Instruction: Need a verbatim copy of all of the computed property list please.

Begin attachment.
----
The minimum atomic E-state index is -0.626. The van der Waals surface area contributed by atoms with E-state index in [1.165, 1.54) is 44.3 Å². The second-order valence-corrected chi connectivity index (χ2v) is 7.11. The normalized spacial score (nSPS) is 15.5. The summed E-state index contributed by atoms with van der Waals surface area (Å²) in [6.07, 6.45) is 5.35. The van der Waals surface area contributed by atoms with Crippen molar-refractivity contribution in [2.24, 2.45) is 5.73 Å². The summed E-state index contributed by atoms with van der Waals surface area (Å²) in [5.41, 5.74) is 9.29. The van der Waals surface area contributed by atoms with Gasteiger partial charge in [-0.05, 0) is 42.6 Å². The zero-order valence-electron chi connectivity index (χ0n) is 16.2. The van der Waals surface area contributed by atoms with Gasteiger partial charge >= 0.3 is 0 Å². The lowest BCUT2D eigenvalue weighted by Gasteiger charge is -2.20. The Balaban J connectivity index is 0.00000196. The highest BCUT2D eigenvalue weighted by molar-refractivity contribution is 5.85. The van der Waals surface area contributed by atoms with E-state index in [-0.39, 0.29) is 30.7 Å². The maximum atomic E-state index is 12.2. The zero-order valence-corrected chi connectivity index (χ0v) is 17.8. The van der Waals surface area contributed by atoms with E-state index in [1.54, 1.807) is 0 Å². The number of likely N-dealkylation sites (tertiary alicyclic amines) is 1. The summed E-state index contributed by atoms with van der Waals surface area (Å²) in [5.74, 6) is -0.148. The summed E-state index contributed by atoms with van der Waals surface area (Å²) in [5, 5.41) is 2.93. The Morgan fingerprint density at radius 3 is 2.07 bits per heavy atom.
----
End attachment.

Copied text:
The minimum atomic E-state index is -0.626. The van der Waals surface area contributed by atoms with E-state index in [1.165, 1.54) is 44.3 Å². The second-order valence-corrected chi connectivity index (χ2v) is 7.11. The normalized spacial score (nSPS) is 15.5. The summed E-state index contributed by atoms with van der Waals surface area (Å²) in [6.07, 6.45) is 5.35. The van der Waals surface area contributed by atoms with Crippen molar-refractivity contribution in [2.24, 2.45) is 5.73 Å². The summed E-state index contributed by atoms with van der Waals surface area (Å²) in [5.41, 5.74) is 9.29. The van der Waals surface area contributed by atoms with Gasteiger partial charge in [-0.05, 0) is 42.6 Å². The zero-order valence-electron chi connectivity index (χ0n) is 16.2. The van der Waals surface area contributed by atoms with Gasteiger partial charge >= 0.3 is 0 Å². The lowest BCUT2D eigenvalue weighted by Gasteiger charge is -2.20. The Balaban J connectivity index is 0.00000196. The highest BCUT2D eigenvalue weighted by molar-refractivity contribution is 5.85. The van der Waals surface area contributed by atoms with E-state index in [-0.39, 0.29) is 30.7 Å². The maximum atomic E-state index is 12.2. The zero-order valence-corrected chi connectivity index (χ0v) is 17.8. The van der Waals surface area contributed by atoms with E-state index in [1.54, 1.807) is 0 Å². The number of likely N-dealkylation sites (tertiary alicyclic amines) is 1. The summed E-state index contributed by atoms with van der Waals surface area (Å²) in [5.74, 6) is -0.148. The summed E-state index contributed by atoms with van der Waals surface area (Å²) in [5, 5.41) is 2.93. The Morgan fingerprint density at radius 3 is 2.07 bits per heavy atom.